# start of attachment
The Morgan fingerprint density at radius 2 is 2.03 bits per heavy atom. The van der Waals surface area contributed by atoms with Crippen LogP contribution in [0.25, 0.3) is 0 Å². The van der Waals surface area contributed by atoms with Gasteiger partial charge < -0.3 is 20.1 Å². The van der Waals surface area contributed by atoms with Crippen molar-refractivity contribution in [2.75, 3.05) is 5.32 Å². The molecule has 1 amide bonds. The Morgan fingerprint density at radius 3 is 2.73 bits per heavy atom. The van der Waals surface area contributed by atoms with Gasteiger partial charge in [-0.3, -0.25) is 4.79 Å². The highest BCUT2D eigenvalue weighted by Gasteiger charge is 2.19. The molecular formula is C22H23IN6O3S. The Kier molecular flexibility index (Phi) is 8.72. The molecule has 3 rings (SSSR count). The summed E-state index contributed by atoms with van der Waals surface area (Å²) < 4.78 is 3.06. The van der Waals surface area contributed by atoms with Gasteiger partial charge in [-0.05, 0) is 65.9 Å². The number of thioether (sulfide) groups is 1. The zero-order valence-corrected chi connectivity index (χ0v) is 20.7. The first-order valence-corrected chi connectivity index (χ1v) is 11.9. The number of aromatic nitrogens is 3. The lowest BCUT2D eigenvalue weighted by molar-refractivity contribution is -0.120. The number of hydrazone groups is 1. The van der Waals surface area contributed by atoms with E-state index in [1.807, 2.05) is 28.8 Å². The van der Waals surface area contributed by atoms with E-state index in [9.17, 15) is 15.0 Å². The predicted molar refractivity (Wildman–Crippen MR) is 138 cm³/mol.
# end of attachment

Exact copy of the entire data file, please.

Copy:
The Morgan fingerprint density at radius 2 is 2.03 bits per heavy atom. The van der Waals surface area contributed by atoms with Crippen LogP contribution in [0.25, 0.3) is 0 Å². The van der Waals surface area contributed by atoms with Gasteiger partial charge < -0.3 is 20.1 Å². The van der Waals surface area contributed by atoms with Crippen molar-refractivity contribution in [2.75, 3.05) is 5.32 Å². The molecule has 1 amide bonds. The Morgan fingerprint density at radius 3 is 2.73 bits per heavy atom. The van der Waals surface area contributed by atoms with Gasteiger partial charge in [-0.3, -0.25) is 4.79 Å². The highest BCUT2D eigenvalue weighted by Gasteiger charge is 2.19. The molecular formula is C22H23IN6O3S. The Kier molecular flexibility index (Phi) is 8.72. The molecule has 3 rings (SSSR count). The summed E-state index contributed by atoms with van der Waals surface area (Å²) < 4.78 is 3.06. The van der Waals surface area contributed by atoms with Gasteiger partial charge in [-0.05, 0) is 65.9 Å². The number of thioether (sulfide) groups is 1. The zero-order valence-corrected chi connectivity index (χ0v) is 20.7. The first-order valence-corrected chi connectivity index (χ1v) is 11.9. The number of aromatic nitrogens is 3. The lowest BCUT2D eigenvalue weighted by molar-refractivity contribution is -0.120. The number of hydrazone groups is 1. The van der Waals surface area contributed by atoms with E-state index in [1.807, 2.05) is 28.8 Å². The van der Waals surface area contributed by atoms with E-state index in [9.17, 15) is 15.0 Å². The predicted molar refractivity (Wildman–Crippen MR) is 138 cm³/mol.